How to Escape Sinking Vehicle

EXPLAINER : ANSWERS TO YOUR QUESTIONS A BOUT THE NEWS.

How Do You Escape From a Sinking Car? DRIVE A COROLLA.

By Christopher Beam

Updated Friday, Aug. 3, 2007, at 6:24 PM ET

 

A bridge spanning the Mississippi River collapsed Wednesday, sending dozens of vehicles plummeting 60 feet into the river below. How do you escape from a sinking car? First, roll down the windows. If the windows are still above the waterline, just climb out. But if the car is sinking fast, wait for the interior to fill with water- you won't be able to open the door until there's enough water inside the car to equalize the pressure on the outside. Opening the windows helps the water flow in faster, which gives you a better chance of escaping before your car sinks too deep. Survival experts recommend keeping your seatbelt on until the last possible second. Otherwise, the rush of water could disorient and possibly injure you. Plus, it gives you extra leverage to open the door when it's time to escape.  If some reason you can't open the windows or doors, try kicking out the windshield or smashing a side window as a last resort. (You can buy emergency LifeHammers for just this purpose.) Try not to panic. Easier said than done, of course-the impact of the water or an airbag probably will stun you. But it's hard to hold your breath if your heart is racing and carbon dioxide builds up in your blood too quickly. Survival Systems USA, a firm that trains soldiers in emergency escape techniques, has found that it takes about 20 seconds to escape through the door of a submerged car. A calm, relaxed person can hold their breath for 30 to 45 seconds underwater. So, if your pulse is pounding, you don't have much room for error. When it comes to water exits, some cars are better than others. Lighter cars generally float longer, so you'd be better off in a Corolla than a Suburban. Even though an SUV has more space inside and therefore more air, its 6,000 pounds will pull it down faster. An old Volkswagen ad campaign bragged about how a Beetle could float, but even the most buoyant cars won't stay above water longer than a minute or two. Float time also varies depending on how the car enters the water -e.g., an upside-down impact could break the windows-and how tight the seal is on the doors. (Besides kicking tires, car buyers will often slam doors to test the seal. A good seal will produce a nice, crisp thwack.) You're also better off with a car that has manual locks and windows instead of automatic ones. A car's electronics are likely to fail soon after it goes underwater, once its "brain boxes"-small electronic modules that control the car's functions-get wet. (These devices are often sealed against moisture, but never waterproof.) Same goes for what's under the hood: Modern cars with electronic engine controls stop working when they get wet. (That's why some cars can get stranded in the middle of deep puddles.) But if you want to be really safe, you might want to get a convertible.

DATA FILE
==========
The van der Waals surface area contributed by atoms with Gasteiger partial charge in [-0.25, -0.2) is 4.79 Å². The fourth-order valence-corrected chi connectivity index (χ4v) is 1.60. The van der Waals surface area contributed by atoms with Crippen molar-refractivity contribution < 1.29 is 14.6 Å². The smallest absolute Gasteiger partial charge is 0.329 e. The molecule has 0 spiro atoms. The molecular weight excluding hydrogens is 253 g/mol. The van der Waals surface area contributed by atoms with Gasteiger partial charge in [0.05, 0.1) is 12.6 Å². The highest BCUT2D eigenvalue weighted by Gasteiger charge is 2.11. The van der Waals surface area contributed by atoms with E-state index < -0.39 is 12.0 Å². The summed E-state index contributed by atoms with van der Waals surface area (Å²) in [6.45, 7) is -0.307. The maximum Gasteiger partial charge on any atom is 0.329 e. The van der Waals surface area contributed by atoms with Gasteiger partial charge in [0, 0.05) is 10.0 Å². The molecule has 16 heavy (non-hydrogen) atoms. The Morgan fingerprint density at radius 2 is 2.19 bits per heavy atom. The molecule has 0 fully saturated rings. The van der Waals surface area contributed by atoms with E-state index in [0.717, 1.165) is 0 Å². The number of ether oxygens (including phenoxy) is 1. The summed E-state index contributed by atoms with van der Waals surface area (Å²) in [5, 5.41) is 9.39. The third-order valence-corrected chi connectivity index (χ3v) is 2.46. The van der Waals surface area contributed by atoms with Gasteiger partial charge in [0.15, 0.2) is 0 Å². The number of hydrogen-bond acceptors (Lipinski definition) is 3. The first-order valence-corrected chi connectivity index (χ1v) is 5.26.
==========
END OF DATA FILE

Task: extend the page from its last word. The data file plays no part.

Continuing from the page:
Explainer thanks Richard Martin of Survival Systems USA and J.A. "Doc" Watson.

Survival Systems USA

860-405-0002​  *  888-386-5371

 

Survival Systems USA, Inc.

144 Tower Avenue Groton, CT 06340

 

 

sales@survivalsystemsinc.com